Edmonton

Francophone group files suit against U of A, province over Campus Saint-Jean funding

A group that advocates for Alberta’s French-speaking community says it is taking legal action against the University of Alberta and the province over what it alleges is the “chronic underfunding” of Campus Saint-Jean.

U of A says it is committed to supporting post-secondary education in French

The University's of Alberta's Campus Saint-Jean. ( Jessica L'Heureux/Radio Canada)

A group that advocates for Alberta's French-speaking community says it is taking legal action against the University of Alberta and the province over what it alleges is the "chronic underfunding" of Campus Saint-Jean.

Campus Saint-Jean is a faculty of the University of Alberta, and the only French-language post-secondary institution in the province.

The Association canadienne-française de l'Alberta (ACFA) announced its decision to file a civil case Monday, arguing that the failure to appropriately fund the faculty amounts to a violation of a 1976 agreement between the University of Alberta, the provincial government and the province's francophone community.

The ACFA is a provincial body that advocates and oversees services for the French-speaking community. It filed a statement of claim in Edmonton Court of Queen's Bench on Monday. None of the allegations have been proven in court.

In an interview, the ACFA's lawyer, Darius Bossé, said that when the U of A acquired Campus Saint-Jean in 1976, it made a promise to operate, maintain, expand and enhance the school. As well, he said, the province committed to providing funding to make that possible.

The ACFA also alleges that inadequate funding to Campus Saint-Jean contributes to the violation of Section 23 charter rights for primary and secondary instruction in French — because it is the only Alberta post-secondary institution with programs to train French-speaking teachers, and because ongoing underfunding has contributed to a lack of qualified French-speaking teachers in the province.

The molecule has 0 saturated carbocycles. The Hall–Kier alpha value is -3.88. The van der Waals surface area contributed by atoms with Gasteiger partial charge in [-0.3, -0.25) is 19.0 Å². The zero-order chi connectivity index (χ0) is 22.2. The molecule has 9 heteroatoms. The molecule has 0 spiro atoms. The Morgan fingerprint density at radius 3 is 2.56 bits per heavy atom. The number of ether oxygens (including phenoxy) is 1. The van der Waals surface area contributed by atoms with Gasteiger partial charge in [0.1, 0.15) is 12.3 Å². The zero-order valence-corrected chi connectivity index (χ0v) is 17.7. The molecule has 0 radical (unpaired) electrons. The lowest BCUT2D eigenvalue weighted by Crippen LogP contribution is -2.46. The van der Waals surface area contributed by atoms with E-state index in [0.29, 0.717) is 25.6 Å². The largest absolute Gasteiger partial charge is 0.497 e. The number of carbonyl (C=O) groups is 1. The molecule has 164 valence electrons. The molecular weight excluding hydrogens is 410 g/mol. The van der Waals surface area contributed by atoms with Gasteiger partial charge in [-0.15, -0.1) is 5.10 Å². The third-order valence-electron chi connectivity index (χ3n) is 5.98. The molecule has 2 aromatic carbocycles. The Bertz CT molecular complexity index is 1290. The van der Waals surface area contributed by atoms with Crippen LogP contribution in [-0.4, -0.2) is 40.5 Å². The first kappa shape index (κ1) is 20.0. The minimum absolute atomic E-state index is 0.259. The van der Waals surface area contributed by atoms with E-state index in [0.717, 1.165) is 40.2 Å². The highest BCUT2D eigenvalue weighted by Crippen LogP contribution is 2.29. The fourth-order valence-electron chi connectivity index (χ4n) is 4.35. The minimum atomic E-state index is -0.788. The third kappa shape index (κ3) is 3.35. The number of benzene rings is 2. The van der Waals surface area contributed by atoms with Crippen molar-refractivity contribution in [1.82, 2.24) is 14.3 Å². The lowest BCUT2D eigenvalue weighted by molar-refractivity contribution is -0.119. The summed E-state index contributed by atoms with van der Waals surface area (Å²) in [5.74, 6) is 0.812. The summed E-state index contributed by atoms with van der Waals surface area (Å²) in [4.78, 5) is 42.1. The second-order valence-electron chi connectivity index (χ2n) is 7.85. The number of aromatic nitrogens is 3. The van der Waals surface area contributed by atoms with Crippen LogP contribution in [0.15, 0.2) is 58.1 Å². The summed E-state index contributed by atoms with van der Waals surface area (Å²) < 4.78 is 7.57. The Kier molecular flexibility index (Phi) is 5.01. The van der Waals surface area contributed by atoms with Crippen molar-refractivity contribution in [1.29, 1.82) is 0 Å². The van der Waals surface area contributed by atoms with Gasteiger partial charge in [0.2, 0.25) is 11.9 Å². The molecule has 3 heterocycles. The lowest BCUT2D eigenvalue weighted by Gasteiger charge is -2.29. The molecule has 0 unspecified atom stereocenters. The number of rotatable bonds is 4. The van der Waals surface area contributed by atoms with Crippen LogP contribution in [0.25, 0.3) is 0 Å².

"Both arguments are very strong. There is a clear violation of both allegations in the pleadings," Bossé said.

ACFA president Sheila Risbud said the association has spent months attempting to negotiate with the provincial government and the U of A about these issues, but said it became a game of "political Ping-Pong."

"Now we're at a stage where we have to pursue a different option," she said. 

Risbud said that ACFA would like to see full per student funding for Campus Saint Jean. She said the faculty only receives provincial operating grant funding for about 500 students but has over 800 students enrolled.

The association also wants assurances that Campus Saint-Jean will not be moved to the main campus from its current location in Edmonton's French Quarter in the Bonnie Doon neighbourhood.

In 2018-19, Campus Saint Jean's base budget, which includes the provincial operating grant along with other sources of funding, was $9.5 million.

The next year, the faculty saw its base allocation cut to $9.2 million even as enrolment rose.

For 2020-21, with enrolment even higher, the faculty was getting about $9 million.

On top of its base budget, Campus Saint-Jean also receives a few million dollars annually through federal grants because it is a minority language school. It also gets some funding through Health Canada and other sources. 

The funding reductions and fears that Campus Saint-Jean may be moved prompted the ACFA to launch a public campaign earlier this year, calling for public support.

University responds

Late Monday afternoon, the University of Alberta released a statement acknowledging the legal proceedings and declaring its "full and ongoing commitment" in partnership with the ACFA and the provincial government to support post-secondary French education in Alberta.

"We recognize the ongoing funding challenges facing Campus Saint-Jean and we are fully committed to exploring all options that can help secure a sustainable and thriving future for its French language programs," president and vice-chancellor Bill Flanagan said in the statement.

"With this goal always in mind, we look forward to continuing to work closely with the ACFA, recognizing the ACFA's central role in stewarding Campus Saint-Jean."

In a July statement, Steven Dew, the U of A provost & vice-president (academic), said that while the university is considering all possible options related to space as part of an institution-wide review of its operations, no specific plans have been made to move Campus Saint-Jean at this time.  

Dew also said the U of A supported Campus Saint-Jean in the wake of the cuts by allowing it use $1 million of existing federal funding that was set to be placed in a reserve.

"This significantly mitigates the reductions in course sections that would have otherwise been required."

Through the federal grant, the school has received roughly $2.4 million a year for the last three years. In a statement Monday, Edmonton Strathcona MP Heather McPherson called on the federal government to live up to its promise to support language rights and Alberta's only francophone post-secondary institution.

With files from Mirna Djukic.

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